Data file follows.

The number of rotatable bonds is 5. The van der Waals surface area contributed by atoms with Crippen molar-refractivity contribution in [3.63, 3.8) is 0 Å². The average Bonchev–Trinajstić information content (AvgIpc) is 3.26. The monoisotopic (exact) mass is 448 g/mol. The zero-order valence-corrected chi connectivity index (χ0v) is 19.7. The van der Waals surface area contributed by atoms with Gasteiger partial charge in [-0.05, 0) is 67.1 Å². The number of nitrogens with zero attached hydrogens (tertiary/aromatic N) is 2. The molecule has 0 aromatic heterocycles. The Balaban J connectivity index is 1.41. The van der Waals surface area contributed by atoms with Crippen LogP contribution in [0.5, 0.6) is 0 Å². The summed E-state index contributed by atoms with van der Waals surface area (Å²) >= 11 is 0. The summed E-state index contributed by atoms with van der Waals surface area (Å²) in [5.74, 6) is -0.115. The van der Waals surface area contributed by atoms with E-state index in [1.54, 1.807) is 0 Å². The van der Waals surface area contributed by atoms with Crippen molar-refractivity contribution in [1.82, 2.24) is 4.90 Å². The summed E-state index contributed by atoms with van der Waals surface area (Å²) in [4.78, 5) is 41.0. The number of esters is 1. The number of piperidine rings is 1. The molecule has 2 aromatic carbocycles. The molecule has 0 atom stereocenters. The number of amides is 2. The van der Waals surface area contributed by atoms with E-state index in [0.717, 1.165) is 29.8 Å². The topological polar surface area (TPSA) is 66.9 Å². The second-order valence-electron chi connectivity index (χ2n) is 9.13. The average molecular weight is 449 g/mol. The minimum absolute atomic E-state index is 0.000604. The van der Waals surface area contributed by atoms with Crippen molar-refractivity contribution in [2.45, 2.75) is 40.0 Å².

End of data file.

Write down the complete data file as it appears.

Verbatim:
The number of rotatable bonds is 5. The van der Waals surface area contributed by atoms with Crippen molar-refractivity contribution in [3.63, 3.8) is 0 Å². The average Bonchev–Trinajstić information content (AvgIpc) is 3.26. The monoisotopic (exact) mass is 448 g/mol. The zero-order valence-corrected chi connectivity index (χ0v) is 19.7. The van der Waals surface area contributed by atoms with Gasteiger partial charge in [-0.05, 0) is 67.1 Å². The number of nitrogens with zero attached hydrogens (tertiary/aromatic N) is 2. The molecule has 0 aromatic heterocycles. The Balaban J connectivity index is 1.41. The van der Waals surface area contributed by atoms with Crippen LogP contribution in [0.5, 0.6) is 0 Å². The summed E-state index contributed by atoms with van der Waals surface area (Å²) >= 11 is 0. The summed E-state index contributed by atoms with van der Waals surface area (Å²) in [5.74, 6) is -0.115. The van der Waals surface area contributed by atoms with E-state index in [1.54, 1.807) is 0 Å². The van der Waals surface area contributed by atoms with Crippen molar-refractivity contribution in [1.82, 2.24) is 4.90 Å². The summed E-state index contributed by atoms with van der Waals surface area (Å²) in [4.78, 5) is 41.0. The number of esters is 1. The number of piperidine rings is 1. The molecule has 2 aromatic carbocycles. The molecule has 0 atom stereocenters. The number of amides is 2. The van der Waals surface area contributed by atoms with E-state index in [0.717, 1.165) is 29.8 Å². The topological polar surface area (TPSA) is 66.9 Å². The second-order valence-electron chi connectivity index (χ2n) is 9.13. The average molecular weight is 449 g/mol. The minimum absolute atomic E-state index is 0.000604. The van der Waals surface area contributed by atoms with Crippen molar-refractivity contribution in [2.45, 2.75) is 40.0 Å².